Having settled the scope of Adkinson's rights, the Alabama Supreme Court addressed the equally complex issue of relief. Invoking the "peculiar" factual circumstances and the "unique character" of the case, the court sought to devise a form of relief that would balance the interest in the finality of judgments against the "pleas for relief" of an innocent party who had been deprived of her rights through fraud and error. As a compromise, the court did not grant Adkinson a full half-share in the estate; instead, it held that she was entitled to one-half of the proceeds from the estate from the date in 1985 on which she first asserted her claim. In so doing, the court effectively overturned the favorable judgment Williams, Jr. had obtained in the trial court and displaced Williams, Jr. from his position as sole heir to the Williams estate.
Williams, Jr., who had not been a party to the appeal, unsuccessfully sought leave to appear before the Alabama Supreme Court for the purpose of seeking to vacate or modify the judgment. After the court denied his motion, Williams, Jr. filed a petition for a writ of certiorari to the United States Supreme Court raising both procedural and substantive legal claims but this, too, was denied. Williams v. Stone, 496 U.S. 943, 110 S.Ct. 3229, 110 L.Ed.2d 676 (1990). The Alabama Supreme court remanded Stone v. Gulf American back to the trial court for further proceedings consistent with its opinion.
On remand, the trial court, on its own motion, added Williams, Jr. as a necessary defendant. At Williams, Jr.'s request, the court ordered Adkinson to file a complaint against Williams, Jr. that would give this new defendant notice of the claims against him. Adkinson filed an "Amended Complaint" in July 1991 and, the following month, Williams, Jr. responded with a counterclaim. The counterclaim filed in that case raises essentially the same issues raised in the complaint submitted to this court.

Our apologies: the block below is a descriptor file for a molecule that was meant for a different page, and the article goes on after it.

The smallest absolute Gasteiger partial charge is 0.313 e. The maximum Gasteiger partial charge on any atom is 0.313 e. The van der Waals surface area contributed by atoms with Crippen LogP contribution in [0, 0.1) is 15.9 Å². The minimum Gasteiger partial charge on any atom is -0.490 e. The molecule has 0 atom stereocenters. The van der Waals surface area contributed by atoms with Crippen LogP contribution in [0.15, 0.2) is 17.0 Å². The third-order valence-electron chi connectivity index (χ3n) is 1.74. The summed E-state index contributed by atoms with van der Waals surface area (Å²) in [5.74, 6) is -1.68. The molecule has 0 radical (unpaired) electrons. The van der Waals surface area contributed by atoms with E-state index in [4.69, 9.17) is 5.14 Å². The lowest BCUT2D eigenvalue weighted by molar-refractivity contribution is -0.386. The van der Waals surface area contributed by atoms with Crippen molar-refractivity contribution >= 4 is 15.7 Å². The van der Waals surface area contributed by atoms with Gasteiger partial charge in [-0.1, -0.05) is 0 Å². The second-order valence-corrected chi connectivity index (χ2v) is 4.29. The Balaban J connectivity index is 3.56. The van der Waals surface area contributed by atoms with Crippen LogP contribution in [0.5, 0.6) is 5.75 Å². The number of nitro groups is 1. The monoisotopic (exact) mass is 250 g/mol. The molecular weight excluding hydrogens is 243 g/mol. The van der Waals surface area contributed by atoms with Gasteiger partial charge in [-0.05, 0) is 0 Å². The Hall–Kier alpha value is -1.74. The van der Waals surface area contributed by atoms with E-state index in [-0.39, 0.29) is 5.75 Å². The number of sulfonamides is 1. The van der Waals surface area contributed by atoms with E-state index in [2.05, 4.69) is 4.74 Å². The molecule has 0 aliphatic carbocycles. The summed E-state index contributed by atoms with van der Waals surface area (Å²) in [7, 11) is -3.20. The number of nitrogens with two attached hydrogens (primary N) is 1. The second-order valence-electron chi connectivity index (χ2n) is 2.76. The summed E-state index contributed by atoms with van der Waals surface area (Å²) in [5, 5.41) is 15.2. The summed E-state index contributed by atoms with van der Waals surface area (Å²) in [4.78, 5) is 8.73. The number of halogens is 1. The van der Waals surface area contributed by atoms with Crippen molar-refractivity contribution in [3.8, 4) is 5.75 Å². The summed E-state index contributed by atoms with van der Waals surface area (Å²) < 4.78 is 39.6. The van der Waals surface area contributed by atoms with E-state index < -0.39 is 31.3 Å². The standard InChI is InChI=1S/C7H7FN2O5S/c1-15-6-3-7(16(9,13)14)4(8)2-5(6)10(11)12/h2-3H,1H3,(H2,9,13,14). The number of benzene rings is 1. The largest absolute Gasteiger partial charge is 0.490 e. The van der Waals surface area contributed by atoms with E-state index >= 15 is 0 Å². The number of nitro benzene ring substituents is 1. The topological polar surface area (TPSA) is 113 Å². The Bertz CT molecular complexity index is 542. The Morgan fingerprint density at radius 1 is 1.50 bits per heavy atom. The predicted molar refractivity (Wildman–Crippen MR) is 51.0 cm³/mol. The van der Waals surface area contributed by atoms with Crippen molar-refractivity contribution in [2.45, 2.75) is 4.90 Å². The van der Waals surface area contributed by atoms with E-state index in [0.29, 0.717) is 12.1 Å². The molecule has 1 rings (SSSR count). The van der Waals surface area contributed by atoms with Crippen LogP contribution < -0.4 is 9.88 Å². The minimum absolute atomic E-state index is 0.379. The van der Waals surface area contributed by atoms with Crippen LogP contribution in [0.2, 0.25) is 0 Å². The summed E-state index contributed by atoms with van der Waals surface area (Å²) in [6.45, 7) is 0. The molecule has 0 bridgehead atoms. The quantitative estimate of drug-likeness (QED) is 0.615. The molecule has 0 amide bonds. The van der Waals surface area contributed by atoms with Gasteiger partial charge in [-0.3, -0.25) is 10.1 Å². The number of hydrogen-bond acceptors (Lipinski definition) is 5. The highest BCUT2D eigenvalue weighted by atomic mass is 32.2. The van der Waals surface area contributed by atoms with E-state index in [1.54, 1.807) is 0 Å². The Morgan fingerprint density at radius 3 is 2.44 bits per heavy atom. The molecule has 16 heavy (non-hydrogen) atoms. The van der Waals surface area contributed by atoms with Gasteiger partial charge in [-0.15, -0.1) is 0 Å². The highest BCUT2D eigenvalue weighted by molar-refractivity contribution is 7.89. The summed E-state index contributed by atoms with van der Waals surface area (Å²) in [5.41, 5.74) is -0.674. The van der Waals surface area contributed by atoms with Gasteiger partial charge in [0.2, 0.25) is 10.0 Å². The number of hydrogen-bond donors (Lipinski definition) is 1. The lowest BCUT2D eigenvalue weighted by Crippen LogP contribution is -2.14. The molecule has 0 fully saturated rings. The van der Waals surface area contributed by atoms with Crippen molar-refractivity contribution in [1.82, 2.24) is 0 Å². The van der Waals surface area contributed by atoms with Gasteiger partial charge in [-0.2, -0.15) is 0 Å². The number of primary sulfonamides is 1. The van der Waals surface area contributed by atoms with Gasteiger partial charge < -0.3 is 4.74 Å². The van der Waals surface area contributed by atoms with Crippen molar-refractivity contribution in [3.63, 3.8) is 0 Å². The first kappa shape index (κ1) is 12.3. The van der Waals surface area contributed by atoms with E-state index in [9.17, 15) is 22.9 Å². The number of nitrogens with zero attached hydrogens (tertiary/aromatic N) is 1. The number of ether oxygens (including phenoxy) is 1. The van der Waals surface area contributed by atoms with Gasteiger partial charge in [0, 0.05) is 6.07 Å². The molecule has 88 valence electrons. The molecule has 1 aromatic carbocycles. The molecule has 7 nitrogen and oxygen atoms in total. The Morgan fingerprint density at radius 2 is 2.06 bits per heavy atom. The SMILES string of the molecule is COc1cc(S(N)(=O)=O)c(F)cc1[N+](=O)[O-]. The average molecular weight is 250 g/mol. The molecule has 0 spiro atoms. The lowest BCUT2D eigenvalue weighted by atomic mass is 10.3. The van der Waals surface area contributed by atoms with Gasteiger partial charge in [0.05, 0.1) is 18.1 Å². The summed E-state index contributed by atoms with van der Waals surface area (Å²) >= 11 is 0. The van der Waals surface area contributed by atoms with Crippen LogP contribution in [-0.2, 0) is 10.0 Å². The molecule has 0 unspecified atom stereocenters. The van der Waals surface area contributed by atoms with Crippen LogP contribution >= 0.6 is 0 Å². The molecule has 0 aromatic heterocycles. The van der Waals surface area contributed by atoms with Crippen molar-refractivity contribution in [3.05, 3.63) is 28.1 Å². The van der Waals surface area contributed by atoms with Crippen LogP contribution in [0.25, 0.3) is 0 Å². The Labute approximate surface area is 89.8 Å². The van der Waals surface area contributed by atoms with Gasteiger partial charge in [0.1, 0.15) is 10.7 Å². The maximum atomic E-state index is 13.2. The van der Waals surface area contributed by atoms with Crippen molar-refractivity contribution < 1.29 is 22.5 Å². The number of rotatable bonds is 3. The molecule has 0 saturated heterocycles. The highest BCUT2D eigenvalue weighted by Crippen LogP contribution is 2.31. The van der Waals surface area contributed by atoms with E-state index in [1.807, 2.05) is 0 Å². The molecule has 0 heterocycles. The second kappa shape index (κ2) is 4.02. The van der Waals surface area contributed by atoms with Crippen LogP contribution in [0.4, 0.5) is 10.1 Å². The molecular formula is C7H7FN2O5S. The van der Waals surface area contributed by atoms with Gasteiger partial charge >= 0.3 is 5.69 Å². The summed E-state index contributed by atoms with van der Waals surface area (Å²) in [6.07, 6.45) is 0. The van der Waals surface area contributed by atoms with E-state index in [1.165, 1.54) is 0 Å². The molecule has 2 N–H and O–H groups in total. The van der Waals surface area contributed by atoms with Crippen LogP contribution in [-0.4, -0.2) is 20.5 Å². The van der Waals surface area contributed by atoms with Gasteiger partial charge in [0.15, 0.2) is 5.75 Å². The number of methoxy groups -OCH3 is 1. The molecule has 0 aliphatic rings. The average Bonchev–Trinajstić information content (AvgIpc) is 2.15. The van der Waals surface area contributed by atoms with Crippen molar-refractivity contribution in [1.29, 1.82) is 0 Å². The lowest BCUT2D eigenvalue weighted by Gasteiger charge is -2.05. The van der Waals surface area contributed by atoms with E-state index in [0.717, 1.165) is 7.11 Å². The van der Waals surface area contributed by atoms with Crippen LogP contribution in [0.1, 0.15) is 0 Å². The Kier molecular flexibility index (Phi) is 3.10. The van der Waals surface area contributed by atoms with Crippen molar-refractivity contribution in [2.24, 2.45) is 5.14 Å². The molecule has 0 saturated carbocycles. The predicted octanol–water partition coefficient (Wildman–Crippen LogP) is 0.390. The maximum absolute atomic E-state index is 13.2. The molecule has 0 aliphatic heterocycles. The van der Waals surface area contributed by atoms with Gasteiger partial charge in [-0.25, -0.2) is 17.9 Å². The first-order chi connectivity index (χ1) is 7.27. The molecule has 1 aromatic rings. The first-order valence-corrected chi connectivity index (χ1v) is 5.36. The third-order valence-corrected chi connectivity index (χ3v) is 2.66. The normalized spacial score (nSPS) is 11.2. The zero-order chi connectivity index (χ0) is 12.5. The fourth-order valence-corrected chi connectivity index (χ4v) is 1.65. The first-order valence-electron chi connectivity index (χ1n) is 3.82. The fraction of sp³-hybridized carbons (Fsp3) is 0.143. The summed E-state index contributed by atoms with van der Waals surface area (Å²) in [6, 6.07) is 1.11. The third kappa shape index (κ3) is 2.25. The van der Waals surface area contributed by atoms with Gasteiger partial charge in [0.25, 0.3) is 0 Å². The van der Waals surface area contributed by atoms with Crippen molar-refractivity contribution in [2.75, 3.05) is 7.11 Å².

As stated, Williams, Jr. charges that Adkinson and the state court judge, in seeking to enforce the judgment of the Alabama Supreme Court, have violated his rights to substantive and procedural due process and equal protection of the laws, and that the state court's decision has taken his property without just compensation, all in violation of the fifth and fourteenth amendments. Williams, Jr. has stated these various claims in terms of six separate counts. Count I charges that the Alabama Supreme Court violated his rights to procedural due process under the fourteenth amendment by denying him notice and an opportunity to be heard regarding the question of Adkinson's right to a share of the Williams estate. Williams, Jr. contends that he had a property interest in the estate and that the Alabama Supreme Court deprived him of a portion of that property in a proceeding to which he was not a party.
Counts II and III identify specific errors allegedly made by the Supreme Court in the application of "settled Alabama law." Williams, Jr. contends that these errors violate his substantive due-process rights. In Count II, Williams, Jr. asserts that the court's decision violated applicable law in that it effectively held Williams, Jr., not the defendant administrators, liable for the amount of the judgment. In Count III, Williams, Jr. asserts that, under settled Alabama law, Adkinson was not entitled to any relief, regardless of whether this ran against Williams, Jr. or the administrators. He claims the court's decision awarding Adkinson a share in the estate relies upon a misinterpretation of the doctrines of laches and res judicata.